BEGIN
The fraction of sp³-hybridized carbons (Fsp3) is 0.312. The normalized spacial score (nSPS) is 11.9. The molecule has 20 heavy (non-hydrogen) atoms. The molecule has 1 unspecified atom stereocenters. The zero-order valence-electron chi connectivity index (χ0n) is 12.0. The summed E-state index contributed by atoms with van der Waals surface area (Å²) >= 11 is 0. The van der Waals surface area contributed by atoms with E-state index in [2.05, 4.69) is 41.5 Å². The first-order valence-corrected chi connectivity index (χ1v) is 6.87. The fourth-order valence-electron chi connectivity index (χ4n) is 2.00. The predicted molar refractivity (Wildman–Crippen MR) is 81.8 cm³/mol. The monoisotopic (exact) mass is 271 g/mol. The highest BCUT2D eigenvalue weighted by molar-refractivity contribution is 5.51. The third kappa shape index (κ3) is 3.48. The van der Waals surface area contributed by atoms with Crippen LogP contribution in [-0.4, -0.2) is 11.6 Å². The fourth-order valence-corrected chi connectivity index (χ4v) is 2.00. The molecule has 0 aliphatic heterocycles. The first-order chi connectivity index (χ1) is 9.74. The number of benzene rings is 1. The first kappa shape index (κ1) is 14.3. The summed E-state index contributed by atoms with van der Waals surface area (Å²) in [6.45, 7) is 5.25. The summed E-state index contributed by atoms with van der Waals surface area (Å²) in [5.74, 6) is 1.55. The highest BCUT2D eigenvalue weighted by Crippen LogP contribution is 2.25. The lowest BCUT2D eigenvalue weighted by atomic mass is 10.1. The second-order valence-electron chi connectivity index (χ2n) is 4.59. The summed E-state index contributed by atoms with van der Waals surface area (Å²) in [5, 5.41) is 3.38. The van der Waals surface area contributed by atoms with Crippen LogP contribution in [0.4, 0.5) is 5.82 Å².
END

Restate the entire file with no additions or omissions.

The fraction of sp³-hybridized carbons (Fsp3) is 0.312. The normalized spacial score (nSPS) is 11.9. The molecule has 20 heavy (non-hydrogen) atoms. The molecule has 1 unspecified atom stereocenters. The zero-order valence-electron chi connectivity index (χ0n) is 12.0. The summed E-state index contributed by atoms with van der Waals surface area (Å²) >= 11 is 0. The van der Waals surface area contributed by atoms with E-state index in [2.05, 4.69) is 41.5 Å². The first-order valence-corrected chi connectivity index (χ1v) is 6.87. The fourth-order valence-electron chi connectivity index (χ4n) is 2.00. The predicted molar refractivity (Wildman–Crippen MR) is 81.8 cm³/mol. The monoisotopic (exact) mass is 271 g/mol. The highest BCUT2D eigenvalue weighted by molar-refractivity contribution is 5.51. The third kappa shape index (κ3) is 3.48. The van der Waals surface area contributed by atoms with Crippen LogP contribution in [-0.4, -0.2) is 11.6 Å². The fourth-order valence-corrected chi connectivity index (χ4v) is 2.00. The molecule has 0 aliphatic heterocycles. The first-order chi connectivity index (χ1) is 9.74. The number of benzene rings is 1. The first kappa shape index (κ1) is 14.3. The summed E-state index contributed by atoms with van der Waals surface area (Å²) in [6.45, 7) is 5.25. The summed E-state index contributed by atoms with van der Waals surface area (Å²) in [5.74, 6) is 1.55. The highest BCUT2D eigenvalue weighted by Crippen LogP contribution is 2.25. The lowest BCUT2D eigenvalue weighted by atomic mass is 10.1. The second-order valence-electron chi connectivity index (χ2n) is 4.59. The summed E-state index contributed by atoms with van der Waals surface area (Å²) in [5, 5.41) is 3.38. The van der Waals surface area contributed by atoms with Crippen LogP contribution in [0.4, 0.5) is 5.82 Å².